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Ask Slashdot: Are 'Rock Star' Developers a Necessity? 356

Posted by Soulskill
from the smashes-keyboard-after-every-performance dept.
An anonymous reader writes "Do you think so called 'rock star' developers are necessary at every company? Personally, I don't think so, and I equate it to not needing a college degree to work at Walmart. If you give every problem a complexity value from 1 to 10, and your problems never get higher than a 6 or 7, do you need people capable of solving the 10s? I work for a large software company and I'd rate myself a 7. There are more technically proficient developers, but I don't have an ego about my work, I work well with coworkers and customers, and I bring people up around me. Most 'rock stars' I've seen have been difficult to work with. Most of them are no longer with the company because they were terminated or quit for more money. Is this usually the case? Is it worth the trouble? (Note to any managers reading this: if you have a rockstar who is a pleasant person, pay them well; they are very rare.)"
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Ask Slashdot: Are 'Rock Star' Developers a Necessity?

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  • by Bill_the_Engineer (772575) on Wednesday September 11, 2013 @05:01PM (#44823407)
    If Rockstar had no developers then how would Grand theft Auto V be completed? ;)
  • Re:Relative (Score:5, Funny)

    by Anonymous Coward on Wednesday September 11, 2013 @05:08PM (#44823491)

    1 - 10? 6 or 7? I'm a Rockstar developer! I go to 11.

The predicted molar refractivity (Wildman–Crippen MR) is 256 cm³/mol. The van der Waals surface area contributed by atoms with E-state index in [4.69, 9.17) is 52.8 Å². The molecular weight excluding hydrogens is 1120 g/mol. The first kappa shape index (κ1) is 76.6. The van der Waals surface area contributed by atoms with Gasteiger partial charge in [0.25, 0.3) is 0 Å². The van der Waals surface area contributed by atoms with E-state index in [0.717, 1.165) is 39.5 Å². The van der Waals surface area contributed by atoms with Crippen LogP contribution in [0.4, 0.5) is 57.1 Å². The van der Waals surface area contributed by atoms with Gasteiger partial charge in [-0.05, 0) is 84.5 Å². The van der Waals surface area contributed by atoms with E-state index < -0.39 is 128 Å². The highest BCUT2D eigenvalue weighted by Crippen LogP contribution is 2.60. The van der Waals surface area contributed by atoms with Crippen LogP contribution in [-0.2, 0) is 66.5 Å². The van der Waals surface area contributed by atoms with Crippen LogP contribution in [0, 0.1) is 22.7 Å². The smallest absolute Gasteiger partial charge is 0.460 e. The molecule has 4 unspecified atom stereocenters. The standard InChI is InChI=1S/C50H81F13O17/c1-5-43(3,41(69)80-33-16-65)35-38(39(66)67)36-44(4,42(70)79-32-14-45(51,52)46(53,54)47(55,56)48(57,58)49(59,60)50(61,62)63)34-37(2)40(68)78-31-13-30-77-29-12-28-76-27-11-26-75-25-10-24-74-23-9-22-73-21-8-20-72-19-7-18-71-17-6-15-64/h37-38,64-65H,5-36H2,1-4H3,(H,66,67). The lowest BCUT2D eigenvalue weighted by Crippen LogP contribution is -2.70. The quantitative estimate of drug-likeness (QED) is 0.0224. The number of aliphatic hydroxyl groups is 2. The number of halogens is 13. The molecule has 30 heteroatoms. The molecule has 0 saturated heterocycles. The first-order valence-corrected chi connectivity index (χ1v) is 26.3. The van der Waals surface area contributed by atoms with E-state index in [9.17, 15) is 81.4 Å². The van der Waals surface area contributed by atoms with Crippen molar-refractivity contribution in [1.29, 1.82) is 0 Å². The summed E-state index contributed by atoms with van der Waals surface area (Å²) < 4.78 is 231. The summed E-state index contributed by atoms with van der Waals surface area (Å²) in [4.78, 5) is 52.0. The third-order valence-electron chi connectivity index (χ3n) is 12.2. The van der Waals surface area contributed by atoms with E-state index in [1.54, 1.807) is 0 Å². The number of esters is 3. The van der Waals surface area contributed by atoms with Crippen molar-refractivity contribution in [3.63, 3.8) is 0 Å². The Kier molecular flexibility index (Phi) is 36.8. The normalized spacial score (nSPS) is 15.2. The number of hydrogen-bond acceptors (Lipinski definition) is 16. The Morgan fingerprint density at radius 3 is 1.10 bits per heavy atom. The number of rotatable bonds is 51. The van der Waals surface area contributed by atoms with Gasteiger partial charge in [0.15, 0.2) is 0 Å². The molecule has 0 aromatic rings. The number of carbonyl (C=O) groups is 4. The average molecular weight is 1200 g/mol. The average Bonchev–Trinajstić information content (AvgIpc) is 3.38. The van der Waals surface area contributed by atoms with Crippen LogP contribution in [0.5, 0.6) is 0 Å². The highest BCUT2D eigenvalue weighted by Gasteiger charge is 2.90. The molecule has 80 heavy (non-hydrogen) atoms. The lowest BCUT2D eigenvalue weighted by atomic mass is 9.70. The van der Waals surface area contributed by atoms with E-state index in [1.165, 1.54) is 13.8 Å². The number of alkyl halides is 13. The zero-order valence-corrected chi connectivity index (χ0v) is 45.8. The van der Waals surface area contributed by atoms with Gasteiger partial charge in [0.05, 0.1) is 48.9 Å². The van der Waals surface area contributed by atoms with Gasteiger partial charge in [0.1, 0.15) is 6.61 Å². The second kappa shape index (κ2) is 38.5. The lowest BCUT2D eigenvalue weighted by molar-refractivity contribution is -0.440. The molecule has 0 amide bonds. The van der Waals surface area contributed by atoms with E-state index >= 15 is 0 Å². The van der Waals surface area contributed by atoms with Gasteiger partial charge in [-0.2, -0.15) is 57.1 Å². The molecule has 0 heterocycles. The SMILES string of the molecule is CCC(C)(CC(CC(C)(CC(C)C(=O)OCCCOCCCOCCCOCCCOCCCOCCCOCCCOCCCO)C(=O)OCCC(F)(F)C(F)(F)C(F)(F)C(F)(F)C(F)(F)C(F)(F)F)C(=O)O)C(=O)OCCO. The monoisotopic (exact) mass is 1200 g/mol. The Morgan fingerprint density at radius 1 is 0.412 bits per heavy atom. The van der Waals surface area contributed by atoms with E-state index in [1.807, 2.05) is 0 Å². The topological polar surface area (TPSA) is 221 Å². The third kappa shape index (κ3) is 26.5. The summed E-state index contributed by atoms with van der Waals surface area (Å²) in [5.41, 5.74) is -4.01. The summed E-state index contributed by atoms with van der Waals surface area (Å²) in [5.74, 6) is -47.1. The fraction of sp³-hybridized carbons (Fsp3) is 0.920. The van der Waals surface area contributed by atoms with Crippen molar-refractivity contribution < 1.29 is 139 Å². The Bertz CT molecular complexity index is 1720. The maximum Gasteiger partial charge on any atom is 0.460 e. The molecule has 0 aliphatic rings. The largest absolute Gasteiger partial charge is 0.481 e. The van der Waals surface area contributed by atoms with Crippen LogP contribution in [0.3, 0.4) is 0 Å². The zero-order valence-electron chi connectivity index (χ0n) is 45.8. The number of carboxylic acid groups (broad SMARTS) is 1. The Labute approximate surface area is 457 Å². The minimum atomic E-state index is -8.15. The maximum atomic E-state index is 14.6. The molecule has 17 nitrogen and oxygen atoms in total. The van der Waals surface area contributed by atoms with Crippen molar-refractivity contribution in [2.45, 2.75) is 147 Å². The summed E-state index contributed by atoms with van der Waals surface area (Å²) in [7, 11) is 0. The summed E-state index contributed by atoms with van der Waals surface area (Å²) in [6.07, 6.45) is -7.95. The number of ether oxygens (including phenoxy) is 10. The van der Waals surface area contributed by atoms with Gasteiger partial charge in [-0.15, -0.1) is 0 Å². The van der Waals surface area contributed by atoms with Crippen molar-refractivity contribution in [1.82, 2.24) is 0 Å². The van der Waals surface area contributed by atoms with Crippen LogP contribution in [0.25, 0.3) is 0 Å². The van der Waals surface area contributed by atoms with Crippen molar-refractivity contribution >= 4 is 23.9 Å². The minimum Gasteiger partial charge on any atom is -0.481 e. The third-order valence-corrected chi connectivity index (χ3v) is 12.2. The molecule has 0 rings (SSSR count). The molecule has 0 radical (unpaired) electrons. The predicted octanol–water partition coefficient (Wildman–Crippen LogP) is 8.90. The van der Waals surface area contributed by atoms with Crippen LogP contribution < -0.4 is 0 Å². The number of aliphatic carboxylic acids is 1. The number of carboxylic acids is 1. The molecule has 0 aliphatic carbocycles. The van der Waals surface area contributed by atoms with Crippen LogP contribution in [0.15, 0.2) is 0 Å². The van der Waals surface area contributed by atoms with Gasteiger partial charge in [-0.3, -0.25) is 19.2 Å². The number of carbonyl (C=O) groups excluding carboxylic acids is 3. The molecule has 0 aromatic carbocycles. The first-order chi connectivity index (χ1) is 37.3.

• Re:Relative (Score:5, Funny)

    by gbjbaanb (229885) on Wednesday September 11, 2013 @05:14PM (#44823573)

    Alice Cooper is a rockstar, and his Python skills are legendary.

    Not sure what his Perl's like though.

  • Re:Relative (Score:5, Funny)

    by intermodal (534361) on Wednesday September 11, 2013 @05:18PM (#44823623) Homepage Journal

    I can't tell you much about Alice Cooper's Perl, but I do know that back in the day, Lionel Richie was amazing with Commodores.

  • by Zero__Kelvin (151819) on Wednesday September 11, 2013 @05:36PM (#44823845) Homepage
    Clarification of who you are. You are a mediocre to below mediocre programmer with an inferiority complex. Your code is always bug ridden because you can't even review a simple Slashdot post properly before you hit submit. You regularly apply commits to the repo that pull the rug out from under the true developers, and you often screw the commit up because you just learned about revision control in the last year and still think SVN is where it is at. You have heard of git, but it is too complicated. You need antacids because you can't get the sour grapes out of your mouth. Did I miss anything? Oh yeah. That's right ... you are going to create a Slashdot account just as soon as you figure out how to do it.
  • by Anonymous Coward on Wednesday September 11, 2013 @05:48PM (#44824003)

    And it is a constant challenge to make sure I am not talking down to people, or seeming to snotty.

    Try this method:

    "If the next thing you might say is douchey, skip it and think of something else. Repeat as necessary."

    As a programmer, you'll immediately think of improvements to this algorithm, but if you are a good programmer, you'll understand the pitfalls of premature optimization. Keep it simple.

  • Re:shut up. (Score:4, Funny)

    by I'm New Around Here (1154723) on Wednesday September 11, 2013 @06:43PM (#44824623)

    everyone knwo what they mean:
    Guru,(80s)
    Then prima donna,(early 90s)
    Then [insert made up name] (97-2000)
    Then unemployed. (2001-2005)
    now it's rockstar.

    Next week it will be 'earwig' or some other nonsense.

    Completed that for you.

  • Re:Relative (Score:5, Funny)

    by Darinbob (1142669) on Wednesday September 11, 2013 @08:29PM (#44825275)

    I got a recruiter email that said "We're looking for rock stars!" which was pretty much the dumbest thing I've ever seen in a recruiter email (and they're all dumb).
    I was tempted to respond with "I'm a 75 year old Mick Jagger, I can only work 20 hours a week between naps and my speech is so slurry that it's best I don't interact with customers or investors."

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